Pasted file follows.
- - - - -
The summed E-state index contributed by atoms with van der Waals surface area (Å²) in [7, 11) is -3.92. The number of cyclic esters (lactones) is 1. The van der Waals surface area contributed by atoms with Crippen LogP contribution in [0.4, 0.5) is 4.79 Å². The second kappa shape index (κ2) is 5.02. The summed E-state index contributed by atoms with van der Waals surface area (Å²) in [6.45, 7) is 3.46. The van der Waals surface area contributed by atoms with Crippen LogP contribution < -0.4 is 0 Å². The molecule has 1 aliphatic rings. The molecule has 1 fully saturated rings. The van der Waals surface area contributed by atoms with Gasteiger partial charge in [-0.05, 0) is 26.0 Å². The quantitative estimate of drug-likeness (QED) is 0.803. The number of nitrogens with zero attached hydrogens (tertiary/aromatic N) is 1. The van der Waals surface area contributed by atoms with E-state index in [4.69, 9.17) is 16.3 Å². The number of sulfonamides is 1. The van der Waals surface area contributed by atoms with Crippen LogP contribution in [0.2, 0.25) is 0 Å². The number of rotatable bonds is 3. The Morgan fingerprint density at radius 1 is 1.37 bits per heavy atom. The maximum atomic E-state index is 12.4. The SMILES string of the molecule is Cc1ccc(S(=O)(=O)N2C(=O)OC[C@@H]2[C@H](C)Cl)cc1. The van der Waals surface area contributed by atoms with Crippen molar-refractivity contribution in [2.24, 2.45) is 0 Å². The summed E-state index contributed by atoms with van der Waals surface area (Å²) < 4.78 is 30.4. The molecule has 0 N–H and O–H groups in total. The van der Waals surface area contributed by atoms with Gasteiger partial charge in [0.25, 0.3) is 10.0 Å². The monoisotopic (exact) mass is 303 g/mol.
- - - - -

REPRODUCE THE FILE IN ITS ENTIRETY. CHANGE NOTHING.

The summed E-state index contributed by atoms with van der Waals surface area (Å²) in [7, 11) is -3.92. The number of cyclic esters (lactones) is 1. The van der Waals surface area contributed by atoms with Crippen LogP contribution in [0.4, 0.5) is 4.79 Å². The second kappa shape index (κ2) is 5.02. The summed E-state index contributed by atoms with van der Waals surface area (Å²) in [6.45, 7) is 3.46. The van der Waals surface area contributed by atoms with Crippen LogP contribution < -0.4 is 0 Å². The molecule has 1 aliphatic rings. The molecule has 1 fully saturated rings. The van der Waals surface area contributed by atoms with Gasteiger partial charge in [-0.05, 0) is 26.0 Å². The quantitative estimate of drug-likeness (QED) is 0.803. The number of nitrogens with zero attached hydrogens (tertiary/aromatic N) is 1. The van der Waals surface area contributed by atoms with E-state index in [4.69, 9.17) is 16.3 Å². The number of sulfonamides is 1. The van der Waals surface area contributed by atoms with Crippen LogP contribution in [0.2, 0.25) is 0 Å². The number of rotatable bonds is 3. The Morgan fingerprint density at radius 1 is 1.37 bits per heavy atom. The maximum atomic E-state index is 12.4. The SMILES string of the molecule is Cc1ccc(S(=O)(=O)N2C(=O)OC[C@@H]2[C@H](C)Cl)cc1. The van der Waals surface area contributed by atoms with Crippen molar-refractivity contribution in [2.24, 2.45) is 0 Å². The summed E-state index contributed by atoms with van der Waals surface area (Å²) < 4.78 is 30.4. The molecule has 0 N–H and O–H groups in total. The van der Waals surface area contributed by atoms with Gasteiger partial charge in [0.25, 0.3) is 10.0 Å². The monoisotopic (exact) mass is 303 g/mol.